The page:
Churchill Downs wants the case dismissed, citing nine failed tests by Baffert-trained horses as justification for disciplining horse racing’s most visible figure. The list of violators includes 2020 Kentucky Oaks third-place finisher Gamine, who was ultimately disqualified.

Medina Spirit failed his test for having in his system the corticosteroid betamethasone, which Baffert and attorney Clark Brewster have argued came from an ointment rather than an injection.

Track president Mike Anderson said the decision by Churchill Downs CEO Bill Carstanjen stemmed from Baffert’s “refusal to take responsibility for repeat violations” during a news conference at his backside barn after Medina Spirit’s failed test was revealed.

“We wanted to make a statement that this was a consequence of not doing the right thing,” Anderson said.

Attorneys Matt Benjamin and Christine Demana, who are representing Churchill Downs, also disputed Baffert’s contention that business has suffered by noting his latest crop of promising 3-year-old colts on this year’s Derby trail.

One of them, Arabian Knight, won last week’s Southwest Stakes at Oaklawn by 5+ lengths to give Baffert his record sixth win in the race. The horse is ineligible to earn Kentucky Derby qualifying points as the winner because of Baffert’s suspension.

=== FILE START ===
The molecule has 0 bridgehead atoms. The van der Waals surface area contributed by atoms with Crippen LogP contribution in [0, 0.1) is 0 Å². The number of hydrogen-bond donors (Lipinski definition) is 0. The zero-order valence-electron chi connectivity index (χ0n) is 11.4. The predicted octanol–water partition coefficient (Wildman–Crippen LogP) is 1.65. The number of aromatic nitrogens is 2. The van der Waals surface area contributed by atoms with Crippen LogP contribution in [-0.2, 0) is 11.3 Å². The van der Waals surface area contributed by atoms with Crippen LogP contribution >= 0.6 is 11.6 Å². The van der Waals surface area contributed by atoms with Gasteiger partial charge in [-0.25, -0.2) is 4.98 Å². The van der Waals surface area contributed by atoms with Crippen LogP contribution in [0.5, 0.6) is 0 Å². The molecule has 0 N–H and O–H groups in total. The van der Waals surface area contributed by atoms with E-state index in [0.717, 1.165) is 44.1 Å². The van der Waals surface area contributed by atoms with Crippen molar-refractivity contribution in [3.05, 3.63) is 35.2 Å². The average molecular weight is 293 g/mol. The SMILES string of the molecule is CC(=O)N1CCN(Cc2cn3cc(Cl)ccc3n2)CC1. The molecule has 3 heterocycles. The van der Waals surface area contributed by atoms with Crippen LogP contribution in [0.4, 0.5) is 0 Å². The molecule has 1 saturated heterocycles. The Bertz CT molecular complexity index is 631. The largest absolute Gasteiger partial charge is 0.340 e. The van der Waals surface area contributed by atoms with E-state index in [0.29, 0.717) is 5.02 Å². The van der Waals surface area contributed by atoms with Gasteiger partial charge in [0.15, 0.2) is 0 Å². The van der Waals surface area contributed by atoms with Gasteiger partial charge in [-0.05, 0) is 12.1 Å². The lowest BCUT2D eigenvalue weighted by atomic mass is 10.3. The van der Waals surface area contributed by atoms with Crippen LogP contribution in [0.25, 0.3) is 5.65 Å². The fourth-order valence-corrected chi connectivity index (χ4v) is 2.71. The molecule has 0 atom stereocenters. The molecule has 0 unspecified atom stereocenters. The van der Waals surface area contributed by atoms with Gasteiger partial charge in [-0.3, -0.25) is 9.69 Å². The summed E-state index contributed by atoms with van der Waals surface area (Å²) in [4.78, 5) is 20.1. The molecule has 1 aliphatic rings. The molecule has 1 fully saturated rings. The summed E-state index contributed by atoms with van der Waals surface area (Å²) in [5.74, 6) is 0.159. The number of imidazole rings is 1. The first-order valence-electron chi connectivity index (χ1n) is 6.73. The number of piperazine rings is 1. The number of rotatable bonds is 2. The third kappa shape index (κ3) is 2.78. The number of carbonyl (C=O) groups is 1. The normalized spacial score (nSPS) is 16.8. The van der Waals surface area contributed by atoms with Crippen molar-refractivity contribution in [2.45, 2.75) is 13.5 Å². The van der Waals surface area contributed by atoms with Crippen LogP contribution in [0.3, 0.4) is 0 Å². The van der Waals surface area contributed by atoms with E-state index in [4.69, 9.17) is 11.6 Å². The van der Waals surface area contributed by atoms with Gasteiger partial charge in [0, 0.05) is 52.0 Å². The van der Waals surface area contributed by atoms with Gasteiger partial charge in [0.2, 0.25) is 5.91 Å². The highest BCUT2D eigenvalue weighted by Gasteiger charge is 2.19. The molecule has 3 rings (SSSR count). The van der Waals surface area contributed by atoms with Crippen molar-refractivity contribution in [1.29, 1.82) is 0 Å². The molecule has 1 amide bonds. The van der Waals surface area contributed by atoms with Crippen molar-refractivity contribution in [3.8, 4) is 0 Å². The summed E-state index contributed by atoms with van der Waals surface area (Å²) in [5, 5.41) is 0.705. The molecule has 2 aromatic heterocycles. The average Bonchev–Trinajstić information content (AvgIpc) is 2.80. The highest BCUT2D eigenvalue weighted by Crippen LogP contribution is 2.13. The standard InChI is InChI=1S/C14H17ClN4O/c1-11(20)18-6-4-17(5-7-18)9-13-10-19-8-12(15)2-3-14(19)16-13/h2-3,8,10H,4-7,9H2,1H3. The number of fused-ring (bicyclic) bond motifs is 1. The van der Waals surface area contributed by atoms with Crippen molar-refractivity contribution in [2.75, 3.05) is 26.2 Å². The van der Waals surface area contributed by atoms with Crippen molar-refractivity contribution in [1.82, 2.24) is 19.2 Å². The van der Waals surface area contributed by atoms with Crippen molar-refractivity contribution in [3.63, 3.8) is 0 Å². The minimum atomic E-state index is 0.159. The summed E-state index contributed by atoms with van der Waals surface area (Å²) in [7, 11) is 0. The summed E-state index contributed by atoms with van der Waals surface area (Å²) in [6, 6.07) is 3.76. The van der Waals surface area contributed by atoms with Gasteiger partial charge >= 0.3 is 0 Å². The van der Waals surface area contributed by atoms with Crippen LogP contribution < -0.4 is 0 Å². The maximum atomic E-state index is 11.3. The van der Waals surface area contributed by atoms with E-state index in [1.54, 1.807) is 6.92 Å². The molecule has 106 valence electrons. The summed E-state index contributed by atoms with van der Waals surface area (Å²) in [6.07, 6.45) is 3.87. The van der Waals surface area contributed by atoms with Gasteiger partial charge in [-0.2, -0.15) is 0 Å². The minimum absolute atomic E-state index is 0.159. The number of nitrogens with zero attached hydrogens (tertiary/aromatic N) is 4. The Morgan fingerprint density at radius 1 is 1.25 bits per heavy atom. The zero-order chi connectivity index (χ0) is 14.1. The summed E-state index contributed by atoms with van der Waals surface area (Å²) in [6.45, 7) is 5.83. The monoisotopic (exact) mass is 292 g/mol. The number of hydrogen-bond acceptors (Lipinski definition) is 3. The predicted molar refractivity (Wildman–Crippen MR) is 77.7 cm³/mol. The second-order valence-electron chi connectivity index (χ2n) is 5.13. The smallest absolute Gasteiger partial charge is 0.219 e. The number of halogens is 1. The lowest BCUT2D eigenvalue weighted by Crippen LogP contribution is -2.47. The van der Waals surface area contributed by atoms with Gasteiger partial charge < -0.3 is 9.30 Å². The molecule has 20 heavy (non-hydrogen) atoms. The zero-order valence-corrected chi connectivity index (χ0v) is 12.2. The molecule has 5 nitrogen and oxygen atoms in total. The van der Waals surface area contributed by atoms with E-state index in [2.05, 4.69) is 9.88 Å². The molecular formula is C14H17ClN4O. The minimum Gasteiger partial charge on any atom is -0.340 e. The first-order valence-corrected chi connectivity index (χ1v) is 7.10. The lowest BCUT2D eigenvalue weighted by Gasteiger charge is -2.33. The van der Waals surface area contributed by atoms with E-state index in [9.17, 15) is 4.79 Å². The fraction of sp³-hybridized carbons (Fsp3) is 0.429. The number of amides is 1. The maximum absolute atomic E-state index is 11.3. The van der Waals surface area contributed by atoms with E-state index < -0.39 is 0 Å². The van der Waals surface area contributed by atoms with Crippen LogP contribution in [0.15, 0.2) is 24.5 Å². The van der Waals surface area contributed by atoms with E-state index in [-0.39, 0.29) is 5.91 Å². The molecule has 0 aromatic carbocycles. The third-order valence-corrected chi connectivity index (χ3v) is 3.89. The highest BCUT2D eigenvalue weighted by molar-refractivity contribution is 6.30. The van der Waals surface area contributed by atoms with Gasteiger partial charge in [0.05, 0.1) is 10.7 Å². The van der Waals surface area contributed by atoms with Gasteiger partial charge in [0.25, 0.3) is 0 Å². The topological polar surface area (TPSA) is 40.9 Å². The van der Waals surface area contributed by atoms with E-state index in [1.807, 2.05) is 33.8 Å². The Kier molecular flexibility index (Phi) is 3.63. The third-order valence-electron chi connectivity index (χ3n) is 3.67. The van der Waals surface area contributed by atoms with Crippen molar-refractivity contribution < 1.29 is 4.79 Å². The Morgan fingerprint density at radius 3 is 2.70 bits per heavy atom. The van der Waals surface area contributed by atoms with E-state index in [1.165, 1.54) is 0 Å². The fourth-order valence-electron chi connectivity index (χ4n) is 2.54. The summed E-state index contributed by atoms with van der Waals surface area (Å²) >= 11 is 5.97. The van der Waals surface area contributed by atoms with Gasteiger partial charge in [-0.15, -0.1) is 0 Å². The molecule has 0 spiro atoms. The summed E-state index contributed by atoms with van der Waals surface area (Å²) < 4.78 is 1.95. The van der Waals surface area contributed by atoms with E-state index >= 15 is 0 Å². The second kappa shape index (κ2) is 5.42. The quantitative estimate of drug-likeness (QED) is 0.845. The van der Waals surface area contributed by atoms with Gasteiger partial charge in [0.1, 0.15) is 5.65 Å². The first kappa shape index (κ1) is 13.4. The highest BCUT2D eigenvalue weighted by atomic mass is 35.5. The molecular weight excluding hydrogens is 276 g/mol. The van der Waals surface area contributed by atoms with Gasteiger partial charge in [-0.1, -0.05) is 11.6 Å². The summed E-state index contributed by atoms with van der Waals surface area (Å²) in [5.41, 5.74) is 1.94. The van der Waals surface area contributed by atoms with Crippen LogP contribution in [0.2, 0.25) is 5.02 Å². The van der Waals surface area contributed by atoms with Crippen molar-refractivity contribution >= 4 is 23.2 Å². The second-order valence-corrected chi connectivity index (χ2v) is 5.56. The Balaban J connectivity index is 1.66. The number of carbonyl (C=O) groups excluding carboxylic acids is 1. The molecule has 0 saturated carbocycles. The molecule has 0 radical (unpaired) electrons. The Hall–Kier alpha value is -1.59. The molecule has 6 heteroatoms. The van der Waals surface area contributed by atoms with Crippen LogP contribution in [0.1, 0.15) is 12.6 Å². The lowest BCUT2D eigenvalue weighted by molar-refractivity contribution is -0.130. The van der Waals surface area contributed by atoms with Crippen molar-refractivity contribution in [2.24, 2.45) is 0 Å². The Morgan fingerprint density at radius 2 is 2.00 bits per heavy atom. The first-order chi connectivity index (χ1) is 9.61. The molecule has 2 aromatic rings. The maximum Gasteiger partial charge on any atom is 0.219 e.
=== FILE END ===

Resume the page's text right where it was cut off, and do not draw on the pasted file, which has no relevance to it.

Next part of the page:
A slide presented also showed that Baffert horses made 477 starts from May 10, 2021, through December 2022 and won marquee races such as the 2021 Breeders’ Cup Juvenile (Corniche, the Eclipse winner) along with Grade 1 wins in the Pennsylvania Derby and Malibu Stakes (Taiba).

Friday’s 3 1/2-hour hearing followed four hours of testimony on Thursday. District Judge Rebecca Grady Jennings gave no indication when she would rule. But Brewster said he expects a decision “within several days.”

Baffert testified that he had had a good relationship with Churchill Downs, though he noted that he was paying for his seats at the track and having to “grovel” to get them. He also insisted that he tried to be a good ambassador for horse racing, especially after American Pharoah and Justify won the Triple Crown in 2015 and 2018, respectively.

“I think today was great because I finally got to tell my story in a nonbiased atmosphere,” he said. “I hope for the best, and hopefully we’ll be here.”

Pegasus races planned for Gulfstream and Santa Anita in 2024

Horse racing on Opening day of the winter-spring meet at Santa Anita Park.
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HALLANDALE BEACH, Fla. – After seven Pegasus World Cup events, it’s evidently time for change.